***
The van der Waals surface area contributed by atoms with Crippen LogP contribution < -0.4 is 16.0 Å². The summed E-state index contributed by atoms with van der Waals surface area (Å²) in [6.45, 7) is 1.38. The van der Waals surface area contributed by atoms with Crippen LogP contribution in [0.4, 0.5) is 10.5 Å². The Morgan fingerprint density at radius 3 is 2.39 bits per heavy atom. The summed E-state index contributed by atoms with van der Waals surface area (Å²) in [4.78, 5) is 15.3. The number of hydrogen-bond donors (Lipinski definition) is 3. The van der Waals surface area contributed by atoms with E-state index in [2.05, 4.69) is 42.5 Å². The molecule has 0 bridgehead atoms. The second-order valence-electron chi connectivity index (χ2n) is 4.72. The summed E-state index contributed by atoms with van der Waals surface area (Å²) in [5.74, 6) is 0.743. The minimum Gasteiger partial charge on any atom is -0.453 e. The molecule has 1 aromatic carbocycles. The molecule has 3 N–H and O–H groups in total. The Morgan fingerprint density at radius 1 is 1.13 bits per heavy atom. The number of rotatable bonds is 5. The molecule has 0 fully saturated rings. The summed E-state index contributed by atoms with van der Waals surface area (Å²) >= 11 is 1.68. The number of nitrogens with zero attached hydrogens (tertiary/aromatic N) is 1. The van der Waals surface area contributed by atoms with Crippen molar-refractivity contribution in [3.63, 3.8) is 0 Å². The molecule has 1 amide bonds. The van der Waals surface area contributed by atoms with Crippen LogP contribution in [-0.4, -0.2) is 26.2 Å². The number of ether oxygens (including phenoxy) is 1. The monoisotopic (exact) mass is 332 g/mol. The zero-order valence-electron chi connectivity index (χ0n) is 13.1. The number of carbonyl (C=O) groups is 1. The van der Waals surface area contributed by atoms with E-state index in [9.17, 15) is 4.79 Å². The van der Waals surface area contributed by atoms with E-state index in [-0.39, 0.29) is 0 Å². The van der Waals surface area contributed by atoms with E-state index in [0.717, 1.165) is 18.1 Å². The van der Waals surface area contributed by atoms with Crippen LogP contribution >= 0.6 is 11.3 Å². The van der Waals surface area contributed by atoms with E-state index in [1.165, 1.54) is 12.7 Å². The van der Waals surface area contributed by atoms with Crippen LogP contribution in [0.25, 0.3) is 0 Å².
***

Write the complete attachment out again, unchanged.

The van der Waals surface area contributed by atoms with Crippen LogP contribution < -0.4 is 16.0 Å². The summed E-state index contributed by atoms with van der Waals surface area (Å²) in [6.45, 7) is 1.38. The van der Waals surface area contributed by atoms with Crippen LogP contribution in [0.4, 0.5) is 10.5 Å². The Morgan fingerprint density at radius 3 is 2.39 bits per heavy atom. The summed E-state index contributed by atoms with van der Waals surface area (Å²) in [4.78, 5) is 15.3. The number of hydrogen-bond donors (Lipinski definition) is 3. The van der Waals surface area contributed by atoms with E-state index in [2.05, 4.69) is 42.5 Å². The molecule has 0 bridgehead atoms. The second-order valence-electron chi connectivity index (χ2n) is 4.72. The summed E-state index contributed by atoms with van der Waals surface area (Å²) in [5.74, 6) is 0.743. The minimum Gasteiger partial charge on any atom is -0.453 e. The molecule has 1 aromatic carbocycles. The molecule has 3 N–H and O–H groups in total. The Morgan fingerprint density at radius 1 is 1.13 bits per heavy atom. The number of rotatable bonds is 5. The molecule has 0 fully saturated rings. The summed E-state index contributed by atoms with van der Waals surface area (Å²) >= 11 is 1.68. The number of nitrogens with zero attached hydrogens (tertiary/aromatic N) is 1. The van der Waals surface area contributed by atoms with Crippen molar-refractivity contribution in [3.63, 3.8) is 0 Å². The molecule has 1 amide bonds. The van der Waals surface area contributed by atoms with Crippen LogP contribution in [-0.4, -0.2) is 26.2 Å². The number of ether oxygens (including phenoxy) is 1. The monoisotopic (exact) mass is 332 g/mol. The zero-order valence-electron chi connectivity index (χ0n) is 13.1. The number of carbonyl (C=O) groups is 1. The van der Waals surface area contributed by atoms with E-state index in [9.17, 15) is 4.79 Å². The van der Waals surface area contributed by atoms with E-state index in [-0.39, 0.29) is 0 Å². The van der Waals surface area contributed by atoms with E-state index in [0.717, 1.165) is 18.1 Å². The van der Waals surface area contributed by atoms with Crippen LogP contribution >= 0.6 is 11.3 Å². The van der Waals surface area contributed by atoms with E-state index in [1.165, 1.54) is 12.7 Å². The van der Waals surface area contributed by atoms with Crippen LogP contribution in [0.25, 0.3) is 0 Å².